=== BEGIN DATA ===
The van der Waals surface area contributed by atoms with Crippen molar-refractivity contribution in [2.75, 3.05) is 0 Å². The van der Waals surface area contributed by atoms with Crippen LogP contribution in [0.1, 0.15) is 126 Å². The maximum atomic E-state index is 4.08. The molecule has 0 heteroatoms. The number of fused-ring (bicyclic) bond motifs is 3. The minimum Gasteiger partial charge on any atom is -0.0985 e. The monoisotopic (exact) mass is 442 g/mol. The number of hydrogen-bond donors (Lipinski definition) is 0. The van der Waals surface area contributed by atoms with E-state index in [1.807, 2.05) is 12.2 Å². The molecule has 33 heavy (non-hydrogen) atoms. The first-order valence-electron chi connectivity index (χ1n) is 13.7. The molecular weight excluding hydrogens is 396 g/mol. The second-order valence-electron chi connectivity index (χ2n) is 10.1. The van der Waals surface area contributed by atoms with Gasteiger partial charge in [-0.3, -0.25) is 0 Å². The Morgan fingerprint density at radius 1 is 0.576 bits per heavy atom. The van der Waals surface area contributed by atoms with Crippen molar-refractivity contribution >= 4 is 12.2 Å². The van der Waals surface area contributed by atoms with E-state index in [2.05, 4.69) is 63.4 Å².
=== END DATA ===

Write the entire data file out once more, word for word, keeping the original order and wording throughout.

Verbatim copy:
The van der Waals surface area contributed by atoms with Crippen molar-refractivity contribution in [2.75, 3.05) is 0 Å². The van der Waals surface area contributed by atoms with Crippen LogP contribution in [0.1, 0.15) is 126 Å². The maximum atomic E-state index is 4.08. The molecule has 0 heteroatoms. The number of fused-ring (bicyclic) bond motifs is 3. The minimum Gasteiger partial charge on any atom is -0.0985 e. The monoisotopic (exact) mass is 442 g/mol. The number of hydrogen-bond donors (Lipinski definition) is 0. The van der Waals surface area contributed by atoms with E-state index in [1.807, 2.05) is 12.2 Å². The molecule has 33 heavy (non-hydrogen) atoms. The first-order valence-electron chi connectivity index (χ1n) is 13.7. The molecular weight excluding hydrogens is 396 g/mol. The second-order valence-electron chi connectivity index (χ2n) is 10.1. The van der Waals surface area contributed by atoms with Gasteiger partial charge in [-0.3, -0.25) is 0 Å². The Morgan fingerprint density at radius 1 is 0.576 bits per heavy atom. The van der Waals surface area contributed by atoms with Crippen molar-refractivity contribution >= 4 is 12.2 Å². The van der Waals surface area contributed by atoms with E-state index in [2.05, 4.69) is 63.4 Å².